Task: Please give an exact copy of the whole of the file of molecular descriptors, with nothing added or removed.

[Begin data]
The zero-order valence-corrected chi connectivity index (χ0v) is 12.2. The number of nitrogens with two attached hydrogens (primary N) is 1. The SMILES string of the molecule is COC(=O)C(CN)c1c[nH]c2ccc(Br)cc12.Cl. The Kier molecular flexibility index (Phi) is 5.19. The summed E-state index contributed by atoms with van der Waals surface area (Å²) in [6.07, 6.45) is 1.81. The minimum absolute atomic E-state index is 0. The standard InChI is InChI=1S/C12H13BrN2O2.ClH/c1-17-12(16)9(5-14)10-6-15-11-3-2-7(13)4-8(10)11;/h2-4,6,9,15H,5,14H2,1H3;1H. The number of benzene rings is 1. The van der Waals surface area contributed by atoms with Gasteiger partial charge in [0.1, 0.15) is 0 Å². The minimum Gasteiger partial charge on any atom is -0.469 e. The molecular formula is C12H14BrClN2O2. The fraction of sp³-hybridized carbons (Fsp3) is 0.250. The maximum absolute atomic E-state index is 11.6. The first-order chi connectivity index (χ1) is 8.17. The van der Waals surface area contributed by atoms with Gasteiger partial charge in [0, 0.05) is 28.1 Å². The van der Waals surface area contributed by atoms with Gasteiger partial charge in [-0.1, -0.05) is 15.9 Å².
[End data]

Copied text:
The zero-order valence-corrected chi connectivity index (χ0v) is 12.2. The number of nitrogens with two attached hydrogens (primary N) is 1. The SMILES string of the molecule is COC(=O)C(CN)c1c[nH]c2ccc(Br)cc12.Cl. The Kier molecular flexibility index (Phi) is 5.19. The summed E-state index contributed by atoms with van der Waals surface area (Å²) in [6.07, 6.45) is 1.81. The minimum absolute atomic E-state index is 0. The standard InChI is InChI=1S/C12H13BrN2O2.ClH/c1-17-12(16)9(5-14)10-6-15-11-3-2-7(13)4-8(10)11;/h2-4,6,9,15H,5,14H2,1H3;1H. The number of benzene rings is 1. The van der Waals surface area contributed by atoms with Gasteiger partial charge in [0.1, 0.15) is 0 Å². The minimum Gasteiger partial charge on any atom is -0.469 e. The molecular formula is C12H14BrClN2O2. The fraction of sp³-hybridized carbons (Fsp3) is 0.250. The maximum absolute atomic E-state index is 11.6. The first-order chi connectivity index (χ1) is 8.17. The van der Waals surface area contributed by atoms with Gasteiger partial charge in [0, 0.05) is 28.1 Å². The van der Waals surface area contributed by atoms with Gasteiger partial charge in [-0.1, -0.05) is 15.9 Å².